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Even after it became public knowledge that some local water samples met the Environmental Protection Agency’s standard for “toxic waste” in 2015, the people of Flint, Mich., were told that bathing was perfectly safe.
It was advice that would cause most people to raise a skeptical eyebrow, and most people haven’t been through what Flint residents have faced: months of official reassurances about their water’s safety that turned out to be false.
After a water-supply switch went awry, the city started using Flint River water as a stopgap measure in April 2014. In October 2014, General Motors stopped using the water because it was corroding car parts; a year later, amid public outcry, the water supply was switched back to its original source, Detroit Water & Sewerage Department.
But much damage had already been done. What residents came to find out wasn’t safe—and hadn’t been for many months—was drinking the water. Or brushing teeth, or boiling food, or washing clothes and dishes. For over a year, some Michigan residents had unknowingly ingested corrosive water that had leached lead from Flint’s water pipes.
The mistake poisoned Michigan’s most vulnerable and poverty-stricken citizens—children started to test positive for lead poisoning. It became clear to Jill Fritz, Michigan senior state director for The HSUS, that pets would also be affected.
“A lot of the city of Flint is very underserved as far as any services, let alone pet care services,” she says. “There are very few veterinary options within the city of Flint, and many people in the city of Flint have no way to get to a veterinarian, so if they get a notice that their animal has tested positive for lead contamination, then what do they do?”
Genesee County Animal Control (GCAC) and the Humane Society of Genesee County in Flint had remained on the Detroit water grid, and thanks to generous donations of bottled water, they were also able to offer safe water to pet owners. But neither had the resources to provide lead testing or care for pets in the community who were already affected.
The Michigan State University (MSU) College of Veterinary Medicine, MSU Extension and the Michigan Department of Agriculture and Rural Development stepped up to create and distribute a factsheet for pet owners and a guide to help veterinarians detect and treat lead poisoning. MSU’s College of Veterinary Medicine also organized and funded lead-testing clinics at churches and other community gathering places, distributed bilingual fliers throughout the city and spread the word via Michigan public radio, a local TV news segment and The Flint Journal.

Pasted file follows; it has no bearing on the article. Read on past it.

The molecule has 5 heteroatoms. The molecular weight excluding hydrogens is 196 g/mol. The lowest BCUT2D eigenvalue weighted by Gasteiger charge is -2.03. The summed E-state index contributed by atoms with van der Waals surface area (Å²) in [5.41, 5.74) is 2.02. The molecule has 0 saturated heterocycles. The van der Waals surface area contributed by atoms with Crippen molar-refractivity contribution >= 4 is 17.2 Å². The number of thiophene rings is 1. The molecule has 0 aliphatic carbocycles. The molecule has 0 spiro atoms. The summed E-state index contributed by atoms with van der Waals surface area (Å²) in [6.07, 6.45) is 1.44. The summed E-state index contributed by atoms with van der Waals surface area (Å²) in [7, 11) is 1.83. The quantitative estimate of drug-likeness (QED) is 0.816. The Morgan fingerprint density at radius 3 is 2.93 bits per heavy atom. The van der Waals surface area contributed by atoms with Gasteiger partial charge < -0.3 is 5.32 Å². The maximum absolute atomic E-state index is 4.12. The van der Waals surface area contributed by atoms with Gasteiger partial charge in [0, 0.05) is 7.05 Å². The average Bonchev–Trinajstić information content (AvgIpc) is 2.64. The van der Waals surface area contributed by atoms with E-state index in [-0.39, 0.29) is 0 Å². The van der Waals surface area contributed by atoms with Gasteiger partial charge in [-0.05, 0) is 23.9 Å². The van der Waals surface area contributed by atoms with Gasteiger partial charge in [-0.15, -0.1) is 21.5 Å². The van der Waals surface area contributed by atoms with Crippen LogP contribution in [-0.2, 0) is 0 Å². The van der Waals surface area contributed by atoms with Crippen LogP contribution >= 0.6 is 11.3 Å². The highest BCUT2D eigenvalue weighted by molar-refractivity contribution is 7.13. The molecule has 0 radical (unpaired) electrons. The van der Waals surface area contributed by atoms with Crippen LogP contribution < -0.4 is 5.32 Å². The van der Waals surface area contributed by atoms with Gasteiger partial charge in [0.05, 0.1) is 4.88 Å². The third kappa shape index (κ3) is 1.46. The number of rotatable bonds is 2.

The community was responsive—two elementary schools asked for clinic fliers to send home with every child, says Kristen Lare Flory, director of the veterinary college’s office of marketing and communications.
At a GCAC rabies clinic in February, MSU veterinarians offered free lead testing to anyone with a Flint address. Of the almost 70 dogs tested, only a handful had elevated lead levels. But Fritz and others believe that such results may be deceiving: No one knows how many pets were sickened by tainted water over the past year, and without comprehensive testing, it’s impossible to determine how many pets are still affected.
“Those that came in to do [the testing] were really appreciative that we were thinking of the dogs,” says Mike Chaddock, associate dean for administration at the veterinary college. “But I don’t know how many [people] said, ‘I’m not going to do that’ and just walked away.”
“Even if people understand what we’re doing, they’re going to say, ‘I don’t trust anyone who’s part of the government coming out and looking at my dog’ or, ‘I don’t trust Michigan State.’ It’s an entire trust issue,” he says.
Flory also notes that many Flint pet owners likely have no car and may have inflexible work hours, making it difficult for MSU to access and test a representative sample of Flint dogs.
“Getting the word out has been exceedingly difficult,” says Daniel Langlois, assistant professor at MSU’s veterinary college. “We just don’t have the resources or connections.” He notes that many schools were unable to distribute clinic fliers at all because of school regulations, and the news segment covering the clinics had aired at 6 a.m.
On March 5, MSU veterinarians tested another 40 dogs at Our Lady of Guadalupe Church on the edge of the so-called “hot zone,” the affected area on the map that goes “straight down the center line” of Flint, says Flory. And on March 19, just over 60 dogs were tested at St. Paul’s Episcopal Church, directly in the hot zone. GCAC representatives were on hand to offer pet care service vouchers to attendees.
At all three clinics, MSU veterinarians surveyed pet owners, asking questions like “What is the primary water source for your pet?”
“People were almost defensive about it,” says Flory, adding that the overwhelming majority of respondents started giving their dog bottled water as soon as they knew that the tap water was contaminated—“as soon as they knew” being the operative words.
“There’s been a lot of misinformation,” she says, citing widespread “boil water” advisories, even though boiling can actually increase the concentration of lead in the water. Despite such misinformation, Langlois speculates that 80-85 percent of respondents had been giving their pets bottled or filtered water for the past three to four months.
Lead toxicity in dogs can cause vomiting, seizures, blindness and death, and treatment is expensive, time-consuming and sometimes ineffective. With few resources to go toward additional lead-testing clinics, the long-term effects of Flint River water on the city’s animals are still unknown.
Learn more about how people and pets in underserved communities like Flint are faced with immense challenges every day, and how this can guide our work in animal welfare.